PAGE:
John Bills grew up in the patronage army of Illinois House Speaker Mike Madigan. He now sits behind bars in Pensacola, Florida, where he will stay until 2024.
Martin O’Malley met Bills at an Alcoholics Anonymous meeting and later became his “bag man,” for which he served a six-month prison stint.
And Martin Sandoval was an Illinois state senator. He now faces 13 years in prison.
What do these four characters have in common? They all made dirty money on the spread of red-light cameras throughout Chicago and its suburbs. And then they got caught.
With a federal corruption probe burrowing deeper into Springfield, the Illinois General Assembly has only one choice when it comes to the future of a red-light camera industry that has infected nearly 100 communities statewide: shut it down.
Sandoval pleaded guilty Tuesday to taking $250,000 in bribes from red-light camera company SafeSpeed LLC and others, as well as filing a false tax return. Court documents show Sandoval accepted money under the table from SafeSpeed in exchange for pushing bills in its favor and opposing bills that threatened the industry’s interests.
He’s agreed to cooperate with federal investigators. So don’t be surprised if additional charges pop up.
Sandoval’s was a familiar scene.
It was a remix of the 2016 red-light camera scandal in Chicago where Bills, a former high-ranking transportation official, was sentenced to prison for taking bribes to contract with a particular red-light camera vendor called Redflex. Finley, the former CEO of Redflex, was charged with one count of conspiracy to commit bribery. And O’Malley served time for funneling company perks to Bills, including envelopes stuffed with cash and an Arizona condominium.
“Every bribe that is taken, every kickback that is tendered or received, every amount of cash that is pocketed further erodes the rule of law,” U.S. District Judge Virginia Kendall said at the time of Bills’ sentencing.
“It erodes faith in our government, and that takes years to rebuild.”
So what have lawmakers learned?
For one, that the Bills scandal made Chicago too hot to touch, and clouted players could make just as much money outside the city as they did within.
Last year, the Illinois Policy Institute published the first-ever comprehensive analysis of red-light cameras throughout the state. It found the devices had taken nearly $1.1 billion from drivers from 2008-2018 – equivalent to one $100 ticket every 33 seconds. It also showed that while Chicago cameras have been on the decline since Bills’ arrest in 2014, the number of cameras outside the city have increased every year.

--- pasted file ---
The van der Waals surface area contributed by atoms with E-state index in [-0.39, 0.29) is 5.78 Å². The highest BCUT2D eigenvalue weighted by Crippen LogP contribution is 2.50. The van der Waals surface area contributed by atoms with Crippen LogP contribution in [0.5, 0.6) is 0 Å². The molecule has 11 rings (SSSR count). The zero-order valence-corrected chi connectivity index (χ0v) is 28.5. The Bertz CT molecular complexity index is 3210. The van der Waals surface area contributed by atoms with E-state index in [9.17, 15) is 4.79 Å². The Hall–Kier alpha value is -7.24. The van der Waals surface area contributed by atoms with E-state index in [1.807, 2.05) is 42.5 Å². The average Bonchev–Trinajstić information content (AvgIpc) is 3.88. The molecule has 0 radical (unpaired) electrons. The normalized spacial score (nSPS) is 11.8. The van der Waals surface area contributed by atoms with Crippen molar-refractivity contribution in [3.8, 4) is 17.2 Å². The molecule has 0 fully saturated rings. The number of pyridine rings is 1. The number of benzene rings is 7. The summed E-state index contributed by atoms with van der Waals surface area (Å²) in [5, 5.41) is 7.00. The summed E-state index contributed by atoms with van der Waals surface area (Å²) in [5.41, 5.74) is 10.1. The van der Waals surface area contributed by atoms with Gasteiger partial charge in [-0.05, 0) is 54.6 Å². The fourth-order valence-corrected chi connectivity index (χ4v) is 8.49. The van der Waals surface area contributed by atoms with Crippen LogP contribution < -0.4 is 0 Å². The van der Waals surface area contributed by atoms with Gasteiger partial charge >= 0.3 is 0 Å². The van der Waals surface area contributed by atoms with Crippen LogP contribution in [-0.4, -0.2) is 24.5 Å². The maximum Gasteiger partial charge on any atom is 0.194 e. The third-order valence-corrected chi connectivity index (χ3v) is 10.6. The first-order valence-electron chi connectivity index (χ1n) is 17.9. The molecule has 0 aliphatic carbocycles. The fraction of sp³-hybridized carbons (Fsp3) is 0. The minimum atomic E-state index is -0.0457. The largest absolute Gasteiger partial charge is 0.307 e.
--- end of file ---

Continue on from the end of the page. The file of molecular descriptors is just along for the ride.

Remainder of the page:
Fewer than 90 cameras outside Chicago generating a total of $5.4 million a year in 2008 ballooned to more than 300 cameras generating more than $56 million a year by 2018 – just as much cash as the Chicago cameras.
That’s where Sandoval made his dirty money.
But while it’s clear corruption runs rampant, did these cameras make communities safer?
Claims of the cameras’ safety benefits have been challenged by studies showing they increase rear-end crashes when drivers slam on the brakes, making them a wash. Further, a 2017 Chicago Tribune report found more than half of camera projects approved by the Illinois Department of Transportation were at safe intersections, according to the department’s own criteria.
So now local governments are changing their argument: it’s actually about the money, and they can’t afford to lose it.
What’s truly unaffordable? Continuing to allow a program with few proven safety benefits and a track record of corruption to keep hitting up drivers for millions of dollars.
Eleven states nationwide don’t allow red-light cameras to issue tickets. And the number of communities using them is down 35% from their peak in 2012.
A bipartisan bill in Springfield pushed by Republican state Rep. David McSweeney, House Bill 322, would ban red-light cameras in non-home-rule communities. It’s attracted a dozen additional sponsors since Sandoval’s guilty plea.
Get to work. Take them down.